2 minute read / Sep 25, 2013 /
A Five Year Android User Switches To iOS
On the day of Android’s five year launch anniversary and my fifth consecutive year of using exclusively Android devices, I switched to a yellow iPhone 5c.
Like a well worn pair of jeans, it’s easy to grow accustomed to a mobile phone OS. Changing into a new pair is always a little uncomfortable at first. In that same way, migrating from Android to I iOS, I discovered the quirks and kinks of each OS:
The iOS keyboard always shows uppercase letters, no matter if the letter being typed is upper or lowercase. On Android, the letters on the keyboard change case as you type.
On iOS’s Gmail client, you swipe to the left to archive a message. On Android, it’s to the right.
To switch between applications on the iPhone 5c, double tap the home button and swipe left/right. On my Droid Razr M, tap the app switching button and swipe up/down.
The default background color on iOS is white. On Android, it’s black. The volume rocker and power button are on the right side of the iPhone and the left of the Android.
These phones mirror each other, Spy vs Spy embodied in circuitry and aluminum and glass.
Having spent five years isolated on one platform and switched immersed in the competing platform, I’m surprised to see how similar iOS and Android have become. The corollary to this similarity is of course how easy it is to switch between the two.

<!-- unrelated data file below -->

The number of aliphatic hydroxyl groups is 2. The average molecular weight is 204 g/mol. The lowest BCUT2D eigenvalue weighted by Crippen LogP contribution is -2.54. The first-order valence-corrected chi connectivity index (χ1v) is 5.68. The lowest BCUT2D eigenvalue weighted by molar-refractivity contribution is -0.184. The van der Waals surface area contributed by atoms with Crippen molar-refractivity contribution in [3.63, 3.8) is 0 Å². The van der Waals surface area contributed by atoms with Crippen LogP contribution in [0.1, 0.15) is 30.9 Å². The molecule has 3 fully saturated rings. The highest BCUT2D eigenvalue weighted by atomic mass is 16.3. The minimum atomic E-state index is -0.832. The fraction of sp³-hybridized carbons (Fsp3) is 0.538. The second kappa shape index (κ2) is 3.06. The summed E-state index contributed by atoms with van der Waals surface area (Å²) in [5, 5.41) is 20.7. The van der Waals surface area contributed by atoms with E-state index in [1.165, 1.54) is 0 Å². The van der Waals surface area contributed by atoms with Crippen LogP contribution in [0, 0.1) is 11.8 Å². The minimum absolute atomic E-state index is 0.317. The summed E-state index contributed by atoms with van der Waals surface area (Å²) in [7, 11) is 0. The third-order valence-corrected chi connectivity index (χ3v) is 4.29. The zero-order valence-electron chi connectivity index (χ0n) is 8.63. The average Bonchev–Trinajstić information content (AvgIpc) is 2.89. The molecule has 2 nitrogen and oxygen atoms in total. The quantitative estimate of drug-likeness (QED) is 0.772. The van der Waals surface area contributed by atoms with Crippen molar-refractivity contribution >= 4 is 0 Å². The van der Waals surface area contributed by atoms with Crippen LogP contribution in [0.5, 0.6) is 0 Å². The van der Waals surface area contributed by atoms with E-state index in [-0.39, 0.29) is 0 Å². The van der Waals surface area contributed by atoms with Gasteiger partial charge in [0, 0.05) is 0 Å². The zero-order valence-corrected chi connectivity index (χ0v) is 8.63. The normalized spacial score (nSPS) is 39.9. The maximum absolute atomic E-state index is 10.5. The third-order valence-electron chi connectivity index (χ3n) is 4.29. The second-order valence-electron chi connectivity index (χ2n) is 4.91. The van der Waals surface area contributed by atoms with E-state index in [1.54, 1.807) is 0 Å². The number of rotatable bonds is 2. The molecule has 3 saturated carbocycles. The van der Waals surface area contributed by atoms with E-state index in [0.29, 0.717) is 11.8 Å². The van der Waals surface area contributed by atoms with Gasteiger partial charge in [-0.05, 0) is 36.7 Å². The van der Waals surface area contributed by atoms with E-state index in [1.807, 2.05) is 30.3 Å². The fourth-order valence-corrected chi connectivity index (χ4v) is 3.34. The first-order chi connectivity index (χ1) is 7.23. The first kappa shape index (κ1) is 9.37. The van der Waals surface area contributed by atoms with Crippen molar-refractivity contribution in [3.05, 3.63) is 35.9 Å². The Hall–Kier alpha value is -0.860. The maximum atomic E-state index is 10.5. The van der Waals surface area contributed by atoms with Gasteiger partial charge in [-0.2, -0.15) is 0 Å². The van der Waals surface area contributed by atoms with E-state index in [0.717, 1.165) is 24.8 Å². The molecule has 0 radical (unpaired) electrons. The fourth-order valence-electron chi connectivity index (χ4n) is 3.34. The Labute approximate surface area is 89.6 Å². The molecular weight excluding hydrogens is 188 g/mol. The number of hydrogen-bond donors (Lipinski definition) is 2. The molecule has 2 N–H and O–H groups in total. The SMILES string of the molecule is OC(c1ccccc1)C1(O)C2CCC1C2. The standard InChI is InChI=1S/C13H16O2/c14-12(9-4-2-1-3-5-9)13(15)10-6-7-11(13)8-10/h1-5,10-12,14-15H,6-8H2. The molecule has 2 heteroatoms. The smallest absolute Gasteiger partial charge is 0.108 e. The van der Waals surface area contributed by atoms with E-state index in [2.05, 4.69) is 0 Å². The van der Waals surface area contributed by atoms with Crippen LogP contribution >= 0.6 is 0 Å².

We’ve reached the point in mobile phone evolution that Freud would call the narcissism of small differences. As Clive Hazell puts it, [In] postmodernity, consumer culture has been seen as predicated on ‘the “narcissism of small differences”…to achieve a superficial sense of one’s own uniqueness, an ersatz sense of otherness which is only a mask for an underlying uniformity and sameness’.
Setting aside the processor arms race, the main product differentiation in mobile hardware has evolved to mobile phone customization. Will you have a backplate made of chartreuse plastic or rosewood?
Of course, Android’s ecosystem is mildly inferior driven by lesser revenue opportunity that I suspect will be resolved with the growth in user base time affords.
Because the differences between the operating systems and hardware are trivial and the sizes of the user bases are comparable, it seems to me that over time the Android and iOS will become true substitutes in the way MacOS and Windows never were.